The Birth of an American Soccer Superstar: Christian Pulisic – The New Yorker

Since 1990, the U.S. men’s national team has qualified for the World Cup, the quadrennial soccer spectacle, seven successive times, making it one of only seven countries in the world to do so. This uninterrupted success is due, in part, to the fact that the United States, situated in a region that has few soccer powers, typically faces relatively weak opponents in its qualifying tournament. On Friday, however, in Orlando, heading into its match against Panama, the U.S. team’s streak seemed very much under threat. The game was the United States’ second-to-last of the Hexagonal, the six-team tournament that determines which teams from North America, Central America, and the Caribbean go to the World Cup, which will next be held in 2018, in Russia. Just over a month ago, the United States suffered an embarrassing 2–0 loss to Costa Rica, at Red Bull Arena, in New Jersey. Four days later, the team travelled to Honduras and, after a late goal, managed to escape with a 1–1 draw. Only the top three teams automatically qualify for Russia. Heading into the Panama match, the United States was in fourth place. A loss or a draw would have forced the U.S. team, under the best-case scenario, into a two-game playoff against another country that had also failed to automatically qualify. Failure to advance to Russia would amount to a humiliating setback for the U.S. men’s soccer program, which still badly lags that of the sport’s élite countries in Europe and South America.

Prior to the match, much of the speculation had been over where Bruce Arena, the U.S. team’s head coach, would play Christian Pulisic, the team’s nineteen-year-old wunderkind. On Sunday, Pulisic was the subject of a “60 Minutes” special, in which Arena said that Pulisic had the potential to become “the first American superstar in the sport.” Pulisic, who made his début on the national team at the age of seventeen, normally plays winger for Borussia Dortmund, one of the top teams in Germany’s Bundesliga. Lately, Arena had been trying him in a similar role, on the right wing, with the idea that this would give Pulisic more space to dribble at defenders and utilize his speed. The results, however, had been uneven. On Friday, after the team lineups were announced, it became clear that Arena had decided to end his winger experiment with Pulisic and instead start him in the middle of the field, in a playmaker role, just behind the team’s two forwards.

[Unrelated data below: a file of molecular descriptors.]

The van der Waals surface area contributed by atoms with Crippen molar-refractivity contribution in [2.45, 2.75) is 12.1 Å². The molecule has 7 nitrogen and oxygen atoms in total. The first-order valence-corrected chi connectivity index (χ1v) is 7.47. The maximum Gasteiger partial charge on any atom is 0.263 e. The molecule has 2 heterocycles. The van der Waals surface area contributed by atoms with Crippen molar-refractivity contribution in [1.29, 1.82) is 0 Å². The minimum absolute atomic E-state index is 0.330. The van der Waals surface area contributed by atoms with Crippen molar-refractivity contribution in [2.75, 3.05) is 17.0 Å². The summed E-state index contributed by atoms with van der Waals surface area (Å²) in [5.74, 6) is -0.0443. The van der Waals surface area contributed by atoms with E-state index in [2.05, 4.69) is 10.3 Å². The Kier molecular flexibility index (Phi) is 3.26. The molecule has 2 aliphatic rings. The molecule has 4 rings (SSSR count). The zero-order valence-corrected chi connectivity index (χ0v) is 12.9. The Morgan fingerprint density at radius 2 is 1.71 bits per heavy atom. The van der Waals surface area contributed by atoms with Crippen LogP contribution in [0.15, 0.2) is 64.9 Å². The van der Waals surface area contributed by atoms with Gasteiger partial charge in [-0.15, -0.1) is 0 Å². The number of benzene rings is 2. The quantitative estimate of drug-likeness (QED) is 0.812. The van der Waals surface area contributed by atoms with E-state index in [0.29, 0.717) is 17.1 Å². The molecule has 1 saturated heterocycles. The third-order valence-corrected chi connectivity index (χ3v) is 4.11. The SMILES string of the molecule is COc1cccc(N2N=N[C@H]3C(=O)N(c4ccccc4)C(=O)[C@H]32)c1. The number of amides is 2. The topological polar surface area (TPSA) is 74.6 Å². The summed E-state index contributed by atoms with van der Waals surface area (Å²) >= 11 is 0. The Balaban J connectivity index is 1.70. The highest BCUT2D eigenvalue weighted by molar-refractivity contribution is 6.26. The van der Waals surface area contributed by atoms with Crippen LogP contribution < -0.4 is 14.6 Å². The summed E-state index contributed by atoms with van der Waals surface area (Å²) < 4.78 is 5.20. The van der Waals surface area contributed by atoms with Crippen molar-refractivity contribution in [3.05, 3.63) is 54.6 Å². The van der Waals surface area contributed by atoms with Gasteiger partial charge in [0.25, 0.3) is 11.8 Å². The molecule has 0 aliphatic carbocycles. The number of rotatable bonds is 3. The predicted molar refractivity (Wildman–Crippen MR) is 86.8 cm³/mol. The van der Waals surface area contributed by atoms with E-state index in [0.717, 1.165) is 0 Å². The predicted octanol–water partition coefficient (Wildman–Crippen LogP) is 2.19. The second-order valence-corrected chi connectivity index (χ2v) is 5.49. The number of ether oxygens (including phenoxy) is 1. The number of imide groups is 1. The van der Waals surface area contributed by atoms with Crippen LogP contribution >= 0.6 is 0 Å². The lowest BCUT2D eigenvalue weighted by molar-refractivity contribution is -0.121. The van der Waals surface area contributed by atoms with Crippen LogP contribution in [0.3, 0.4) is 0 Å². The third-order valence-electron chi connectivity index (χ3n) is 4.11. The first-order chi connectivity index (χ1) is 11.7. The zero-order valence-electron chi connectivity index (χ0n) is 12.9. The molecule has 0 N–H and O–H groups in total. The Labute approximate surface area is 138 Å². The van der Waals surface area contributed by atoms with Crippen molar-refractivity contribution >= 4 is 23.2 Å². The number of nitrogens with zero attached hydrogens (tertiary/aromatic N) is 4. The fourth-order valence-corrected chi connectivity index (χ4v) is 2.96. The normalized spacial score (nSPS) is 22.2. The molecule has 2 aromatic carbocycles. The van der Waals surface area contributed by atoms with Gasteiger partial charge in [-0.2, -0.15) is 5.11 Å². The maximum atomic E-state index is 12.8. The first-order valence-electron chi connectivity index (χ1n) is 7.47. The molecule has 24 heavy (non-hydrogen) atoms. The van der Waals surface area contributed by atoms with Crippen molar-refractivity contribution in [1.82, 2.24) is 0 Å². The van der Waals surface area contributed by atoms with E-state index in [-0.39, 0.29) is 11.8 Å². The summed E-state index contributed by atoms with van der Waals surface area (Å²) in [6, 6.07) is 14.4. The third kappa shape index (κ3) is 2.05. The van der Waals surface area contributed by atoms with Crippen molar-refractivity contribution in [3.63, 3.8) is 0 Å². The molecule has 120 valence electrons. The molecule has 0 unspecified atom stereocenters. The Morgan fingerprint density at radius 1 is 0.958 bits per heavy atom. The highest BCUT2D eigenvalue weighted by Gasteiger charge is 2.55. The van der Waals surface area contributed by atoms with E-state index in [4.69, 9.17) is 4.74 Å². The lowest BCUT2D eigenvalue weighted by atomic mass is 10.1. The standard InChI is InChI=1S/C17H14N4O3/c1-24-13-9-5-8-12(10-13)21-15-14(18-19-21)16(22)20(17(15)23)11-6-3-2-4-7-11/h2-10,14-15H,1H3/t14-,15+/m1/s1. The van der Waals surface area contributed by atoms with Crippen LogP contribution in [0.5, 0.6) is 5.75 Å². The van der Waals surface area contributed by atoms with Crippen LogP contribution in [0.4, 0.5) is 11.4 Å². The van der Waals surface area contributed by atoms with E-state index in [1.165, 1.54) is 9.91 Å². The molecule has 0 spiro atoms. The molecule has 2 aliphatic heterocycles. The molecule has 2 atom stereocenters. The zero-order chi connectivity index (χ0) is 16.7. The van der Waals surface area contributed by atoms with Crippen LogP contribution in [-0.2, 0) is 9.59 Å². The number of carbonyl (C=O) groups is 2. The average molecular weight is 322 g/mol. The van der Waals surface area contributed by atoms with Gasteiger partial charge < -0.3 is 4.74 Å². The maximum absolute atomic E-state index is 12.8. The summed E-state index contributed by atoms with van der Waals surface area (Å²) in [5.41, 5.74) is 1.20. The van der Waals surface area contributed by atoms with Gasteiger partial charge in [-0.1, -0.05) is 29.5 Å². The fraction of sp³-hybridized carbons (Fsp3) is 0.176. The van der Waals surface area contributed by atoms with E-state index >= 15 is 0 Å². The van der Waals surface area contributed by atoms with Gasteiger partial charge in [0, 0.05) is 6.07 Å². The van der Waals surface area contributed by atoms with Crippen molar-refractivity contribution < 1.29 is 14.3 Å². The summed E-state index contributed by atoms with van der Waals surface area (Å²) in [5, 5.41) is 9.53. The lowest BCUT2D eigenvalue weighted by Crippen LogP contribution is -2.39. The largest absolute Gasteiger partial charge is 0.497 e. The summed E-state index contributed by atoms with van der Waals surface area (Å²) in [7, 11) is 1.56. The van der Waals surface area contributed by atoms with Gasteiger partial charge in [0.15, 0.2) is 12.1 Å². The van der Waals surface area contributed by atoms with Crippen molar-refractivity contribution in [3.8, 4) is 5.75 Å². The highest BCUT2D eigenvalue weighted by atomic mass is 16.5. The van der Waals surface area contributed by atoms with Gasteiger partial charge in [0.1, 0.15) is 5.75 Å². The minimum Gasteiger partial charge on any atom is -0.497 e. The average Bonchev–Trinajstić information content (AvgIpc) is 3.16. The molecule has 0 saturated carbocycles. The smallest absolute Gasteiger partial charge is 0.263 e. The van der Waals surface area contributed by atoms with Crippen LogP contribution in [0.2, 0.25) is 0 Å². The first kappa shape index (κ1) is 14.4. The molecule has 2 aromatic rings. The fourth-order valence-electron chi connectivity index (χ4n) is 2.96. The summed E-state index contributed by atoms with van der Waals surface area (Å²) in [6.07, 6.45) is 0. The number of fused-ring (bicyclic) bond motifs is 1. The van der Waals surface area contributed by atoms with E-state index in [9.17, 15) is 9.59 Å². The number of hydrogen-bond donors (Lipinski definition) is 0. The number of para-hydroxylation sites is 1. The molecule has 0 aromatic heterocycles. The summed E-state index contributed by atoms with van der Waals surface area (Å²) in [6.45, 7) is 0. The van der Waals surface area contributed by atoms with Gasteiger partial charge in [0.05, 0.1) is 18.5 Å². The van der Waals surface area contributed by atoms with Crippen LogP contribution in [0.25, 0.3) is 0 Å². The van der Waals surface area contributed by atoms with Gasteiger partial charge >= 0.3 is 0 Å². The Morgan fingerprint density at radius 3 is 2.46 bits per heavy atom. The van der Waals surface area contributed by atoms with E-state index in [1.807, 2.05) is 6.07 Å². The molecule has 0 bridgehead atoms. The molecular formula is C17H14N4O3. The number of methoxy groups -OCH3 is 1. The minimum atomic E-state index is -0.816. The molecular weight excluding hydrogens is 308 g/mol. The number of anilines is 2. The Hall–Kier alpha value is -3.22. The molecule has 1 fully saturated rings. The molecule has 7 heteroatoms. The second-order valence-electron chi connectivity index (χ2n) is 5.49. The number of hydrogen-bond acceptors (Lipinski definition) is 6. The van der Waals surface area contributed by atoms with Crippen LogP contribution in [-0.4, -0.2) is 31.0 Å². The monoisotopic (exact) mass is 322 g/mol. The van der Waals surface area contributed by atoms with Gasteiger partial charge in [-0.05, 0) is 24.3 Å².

By the eighth minute, Arena’s change had proved to be a shrewd one. After a U.S. goal kick sailed down the field, one of the team’s forwards, Bobby Wood, flicked the ball onward to his partner on the forward line, Jozy Altidore, who neatly deposited it at the feet of the onrushing Pulisic. His first touch of the ball, a quick movement with his left foot, sent him past a Panamanian defender, who seemed momentarily rooted as Pulisic dashed by. With his second touch, about twenty-five yards from the goal, he evaded a desperate sliding tackle from the same defender. Pulisic’s third touch, with the outside of his right foot, sent him and the ball around the goalkeeper, who had hurried out of goal to cut off the angle. Pulisic was now nearly at the end line, to the right of the goal. But, with his fourth touch, delivered just before his momentum sent him tumbling to the ground, he cut the ball back across the goal and into the empty net.

Pulisic sprinted toward the corner flag and slid on his knees in celebration, then got to his feet, tugged at his jersey with the United States emblem, and stomped toward the exultant fans, as if to taunt anyone who had the temerity to doubt this team, or him. The emotional release in the stadium seemed a recognition of the moment––when a player of extraordinary promise fulfills it, at a time when it is most desperately needed.

Ten minutes later, Pulisic gathered in a bouncing ball near the left sideline. He dribbled at a Panamanian player just outside the penalty box. After a quick feint, in which he stepped with his right foot over the ball, he used his left foot, almost in the same motion, to tap the ball toward the end line. With a burst of speed, he had just enough room to maneuver past the defender and send the ball across to Altidore, lurking in front of the goal. The burly forward side-footed it home, making it 2–0. The setting up of the Altidore goal brought Pulisic’s tally during the tournament to four goals and four assists, out of fourteen goals scored up to that point by the U.S. team.

Altidore added a third goal, on a penalty kick, just before halftime. In the fifty-seventh minute of the match, Arena decided to bring on another player to substitute for Pulisic. Panamanian players had been rough with Pulisic—who is just five feet eight, and about a hundred and forty pounds—throughout the match, repeatedly fouling him, whether he had the ball or not. With the game well in hand, Arena wanted to protect his precocious star. The match eventually ended at 4–0, leaving the United States in third place in the region, behind Mexico and Costa Rica, with a final crucial qualifying match on Tuesday against Trinidad and Tobago.

Afterward, Pulisic was limping as he made his way back to the locker room, a reminder of the fragility of the United States’ soccer aspirations and the ever-growing weight of expectations, now resting so heavily on his slight shoulders.

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